|Agrotourism is said to drive Vietnam's post-pandemic tourism. (Photo source: vneconomy.vn) |
Hanoi – Agricultural and rural tourism has been considered a new direction, bringing fresh air to rural areas in Vietnam, according to experts.
The type of tourism is a new direction in line with the country’s strategy of agricultural economic development towards green agriculture.
According to the Ministry of Agriculture and Rural Development, Vietnam now has more than 1,300 tourist sites under the management of local administrations, about 70 per cent of the sites are in rural areas. They are considered an important resource to promote rural development, create jobs and incomes for people, promote rural economic restructuring, and preserve traditional cultural values.
The northern province of Ha Giang is one of the first localities in Vietnam to develop rural tourism, aiming to improve people's living conditions and develop new-style rural areas.
For years, the province has implemented programmes and policies to support people to develop community-based cultural tourism models.
Ha Giang has focused on investing in infrastructure, renovating the landscape, and preserving the traditional cultural values of ethnic groups.
Up to now, electricity is available to all of its cultural and tourist villages, cars can reach villages and the provincial authorities funded more than 16 billion VND (680,500 USD) to build proper toilets at 272 households that offer homestay services.
The province also regularly opens training courses to improve tourism skills for local people.
Sin Di Gai, head of Lo Lo Chai village in Ha Giang province, said that 32 households in the village now offer homestay services to about 1,000 guests monthly.
Thanks to the accommodation services, the households earn 10-30 million VND monthly. Other households provide auxiliary services such as growing vegetables, raising black pigs or chickens, and planting buckwheat flowers for tourism purposes.
With prosperous tourism business, the village’s poverty rate has reduced from 80 per cent to nearly 10 per cent now.
Localities in the southern province of Ben Tre have also developed rural tourism.
In Ben Tre city’s Nhon Thanh commune, homestay services have appeared since 2008. Now, the commune has 11 establishments, which can serve 1,500 visitors per day and provide rooms for up to 250 guests daily.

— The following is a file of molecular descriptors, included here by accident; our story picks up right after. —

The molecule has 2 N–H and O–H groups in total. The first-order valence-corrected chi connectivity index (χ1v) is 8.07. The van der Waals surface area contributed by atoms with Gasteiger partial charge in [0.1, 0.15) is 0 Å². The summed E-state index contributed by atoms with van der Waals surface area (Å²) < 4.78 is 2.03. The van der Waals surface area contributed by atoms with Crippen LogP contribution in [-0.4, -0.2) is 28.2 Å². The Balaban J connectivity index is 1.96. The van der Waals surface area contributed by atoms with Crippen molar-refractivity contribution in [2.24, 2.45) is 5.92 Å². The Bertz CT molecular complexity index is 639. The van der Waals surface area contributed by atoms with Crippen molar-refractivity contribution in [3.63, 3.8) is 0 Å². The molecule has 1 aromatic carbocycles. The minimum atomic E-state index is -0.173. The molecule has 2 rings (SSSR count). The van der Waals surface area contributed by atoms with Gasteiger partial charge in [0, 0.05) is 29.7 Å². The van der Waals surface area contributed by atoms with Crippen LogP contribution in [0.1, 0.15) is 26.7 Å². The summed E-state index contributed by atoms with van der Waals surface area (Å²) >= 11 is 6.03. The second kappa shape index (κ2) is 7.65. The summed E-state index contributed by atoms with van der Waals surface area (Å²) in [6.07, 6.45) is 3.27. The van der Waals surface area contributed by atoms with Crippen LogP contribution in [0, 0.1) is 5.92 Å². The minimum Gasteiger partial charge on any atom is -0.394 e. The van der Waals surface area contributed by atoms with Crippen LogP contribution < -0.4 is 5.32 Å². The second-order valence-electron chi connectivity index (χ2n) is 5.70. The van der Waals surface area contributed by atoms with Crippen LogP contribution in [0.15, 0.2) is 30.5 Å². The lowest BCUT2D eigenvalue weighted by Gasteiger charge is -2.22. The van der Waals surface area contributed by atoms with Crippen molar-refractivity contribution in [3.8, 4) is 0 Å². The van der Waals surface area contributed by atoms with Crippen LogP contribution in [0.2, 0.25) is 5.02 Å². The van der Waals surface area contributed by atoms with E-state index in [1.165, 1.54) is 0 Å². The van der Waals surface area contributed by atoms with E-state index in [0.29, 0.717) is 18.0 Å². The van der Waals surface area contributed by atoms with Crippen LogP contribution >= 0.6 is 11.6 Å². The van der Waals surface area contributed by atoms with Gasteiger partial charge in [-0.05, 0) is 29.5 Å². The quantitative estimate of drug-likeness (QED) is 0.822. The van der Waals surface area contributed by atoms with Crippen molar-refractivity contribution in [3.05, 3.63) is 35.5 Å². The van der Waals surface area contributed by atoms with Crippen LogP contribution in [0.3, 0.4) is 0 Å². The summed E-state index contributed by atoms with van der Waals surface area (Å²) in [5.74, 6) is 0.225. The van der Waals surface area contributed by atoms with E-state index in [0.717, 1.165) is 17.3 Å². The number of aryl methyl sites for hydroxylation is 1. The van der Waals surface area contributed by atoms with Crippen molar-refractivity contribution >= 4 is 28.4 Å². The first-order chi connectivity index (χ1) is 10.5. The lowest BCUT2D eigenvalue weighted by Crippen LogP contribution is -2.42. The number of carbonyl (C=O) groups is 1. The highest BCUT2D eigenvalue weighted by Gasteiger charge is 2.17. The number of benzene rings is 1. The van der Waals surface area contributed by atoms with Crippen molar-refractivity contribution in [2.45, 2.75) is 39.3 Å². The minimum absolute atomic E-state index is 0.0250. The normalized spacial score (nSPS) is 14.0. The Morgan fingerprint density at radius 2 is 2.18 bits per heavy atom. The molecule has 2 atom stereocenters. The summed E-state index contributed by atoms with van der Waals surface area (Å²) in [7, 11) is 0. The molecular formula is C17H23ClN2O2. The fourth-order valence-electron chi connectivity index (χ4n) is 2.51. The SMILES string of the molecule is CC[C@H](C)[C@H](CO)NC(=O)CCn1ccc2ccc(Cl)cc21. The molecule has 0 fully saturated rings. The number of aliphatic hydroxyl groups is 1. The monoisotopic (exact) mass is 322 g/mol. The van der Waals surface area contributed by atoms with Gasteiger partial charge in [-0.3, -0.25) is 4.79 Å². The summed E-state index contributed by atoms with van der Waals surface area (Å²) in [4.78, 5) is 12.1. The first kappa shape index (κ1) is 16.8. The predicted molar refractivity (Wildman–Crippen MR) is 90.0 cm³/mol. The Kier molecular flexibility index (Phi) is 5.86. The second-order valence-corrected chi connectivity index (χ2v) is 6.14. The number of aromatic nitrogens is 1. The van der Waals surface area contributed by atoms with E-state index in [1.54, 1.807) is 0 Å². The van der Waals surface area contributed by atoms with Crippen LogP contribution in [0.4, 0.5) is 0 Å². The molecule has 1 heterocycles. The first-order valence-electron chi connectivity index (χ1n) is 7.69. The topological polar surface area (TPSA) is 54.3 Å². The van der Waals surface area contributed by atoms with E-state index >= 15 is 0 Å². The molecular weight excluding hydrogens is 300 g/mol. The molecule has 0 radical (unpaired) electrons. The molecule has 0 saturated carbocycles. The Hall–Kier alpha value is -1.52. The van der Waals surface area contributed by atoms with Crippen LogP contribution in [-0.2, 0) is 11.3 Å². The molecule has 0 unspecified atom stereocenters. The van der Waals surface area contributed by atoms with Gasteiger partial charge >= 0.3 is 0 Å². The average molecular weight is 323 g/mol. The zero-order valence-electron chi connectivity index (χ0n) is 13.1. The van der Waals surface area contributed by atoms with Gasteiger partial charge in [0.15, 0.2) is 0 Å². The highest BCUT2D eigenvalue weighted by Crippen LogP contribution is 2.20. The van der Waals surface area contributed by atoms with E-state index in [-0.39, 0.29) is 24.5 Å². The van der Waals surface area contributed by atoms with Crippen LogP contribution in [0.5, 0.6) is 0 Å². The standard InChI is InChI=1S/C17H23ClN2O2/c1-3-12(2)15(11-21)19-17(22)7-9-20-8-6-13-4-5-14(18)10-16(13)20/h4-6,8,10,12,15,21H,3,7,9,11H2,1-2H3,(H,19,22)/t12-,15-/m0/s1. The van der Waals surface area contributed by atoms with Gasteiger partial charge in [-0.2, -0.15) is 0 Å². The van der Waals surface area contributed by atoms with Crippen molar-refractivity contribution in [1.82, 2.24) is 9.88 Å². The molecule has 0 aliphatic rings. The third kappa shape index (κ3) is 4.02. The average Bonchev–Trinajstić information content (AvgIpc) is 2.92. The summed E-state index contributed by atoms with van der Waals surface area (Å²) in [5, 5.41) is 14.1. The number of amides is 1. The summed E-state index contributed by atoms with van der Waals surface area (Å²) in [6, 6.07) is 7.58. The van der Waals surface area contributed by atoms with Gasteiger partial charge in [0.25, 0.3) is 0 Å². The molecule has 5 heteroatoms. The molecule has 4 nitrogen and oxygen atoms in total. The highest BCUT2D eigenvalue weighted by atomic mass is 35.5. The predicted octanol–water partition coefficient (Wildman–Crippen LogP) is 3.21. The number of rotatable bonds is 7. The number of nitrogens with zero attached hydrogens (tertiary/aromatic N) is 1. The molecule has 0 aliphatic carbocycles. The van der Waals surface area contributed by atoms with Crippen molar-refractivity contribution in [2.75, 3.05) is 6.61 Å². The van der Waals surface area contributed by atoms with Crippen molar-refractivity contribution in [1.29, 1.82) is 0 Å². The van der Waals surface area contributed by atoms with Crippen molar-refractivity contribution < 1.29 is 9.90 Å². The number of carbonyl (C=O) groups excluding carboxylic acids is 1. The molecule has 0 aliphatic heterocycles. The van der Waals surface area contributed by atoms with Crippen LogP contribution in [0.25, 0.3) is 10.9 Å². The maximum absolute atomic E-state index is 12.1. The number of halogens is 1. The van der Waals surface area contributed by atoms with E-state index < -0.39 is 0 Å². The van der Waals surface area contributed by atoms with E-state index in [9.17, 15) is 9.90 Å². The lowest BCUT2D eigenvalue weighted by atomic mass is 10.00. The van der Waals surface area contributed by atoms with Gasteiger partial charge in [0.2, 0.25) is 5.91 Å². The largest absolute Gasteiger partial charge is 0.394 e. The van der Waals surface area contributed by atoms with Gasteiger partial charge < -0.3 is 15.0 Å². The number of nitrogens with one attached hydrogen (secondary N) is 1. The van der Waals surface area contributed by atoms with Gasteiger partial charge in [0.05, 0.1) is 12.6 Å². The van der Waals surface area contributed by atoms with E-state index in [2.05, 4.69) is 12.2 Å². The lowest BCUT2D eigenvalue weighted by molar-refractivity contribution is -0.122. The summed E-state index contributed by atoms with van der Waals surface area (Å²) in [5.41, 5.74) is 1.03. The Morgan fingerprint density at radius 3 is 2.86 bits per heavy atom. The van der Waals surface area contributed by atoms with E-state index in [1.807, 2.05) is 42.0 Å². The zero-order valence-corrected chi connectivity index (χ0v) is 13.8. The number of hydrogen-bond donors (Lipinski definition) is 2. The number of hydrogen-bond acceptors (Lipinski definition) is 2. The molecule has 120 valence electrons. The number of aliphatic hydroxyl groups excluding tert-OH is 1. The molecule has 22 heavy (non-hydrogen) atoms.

Huynh Van Muoi, owner of Muoi No homestay and one of the first farmers in the commune to switch from agricultural production to tourism, said that when he started his tourism business, he learned everything from how to receive guests, speak English to preparing foods.
Muoi said that the value of his agricultural products sold to tourists is three times higher than that sold to traders.
He converted all of his 8,000 sq.m of farming land to building tourist areas and homestays for guests. He earns ten times higher than growing sedges and making mats.
Tourism is gradually becoming an important economic sector of Nhon Thanh commune in particular and Ben Tre city in general.
Vice chairman of the People's Committee of Ben Tre city Nguyen Van Thuong said that agriculture and rural tourism contribute more and more to the economic development of rural communes. It helps create new jobs, boost production and trade. As a result, tourism activities help to improve incomes and quality of life for local people.
The positive impacts of agricultural and rural tourism prove its effectiveness in the development of the household economy in particular, the rural economy, and agriculture in general.
However, according to Minister of Agriculture and Rural Development Le Minh Hoan, many models are still spontaneous, without making differences, and lack linkages.
Many tourist destinations have not cooperated with each other yet and not interested in sharing benefits with the community, he said.
Promotion, connection, and consulting activities have not been oriented, he said, adding that supporting mechanisms and policies have not become a driving force to develop a tourism industry that brings both economic and social values. Synchronous solutions are needed to help the tourism sector reach sustainable values, Hoan added.
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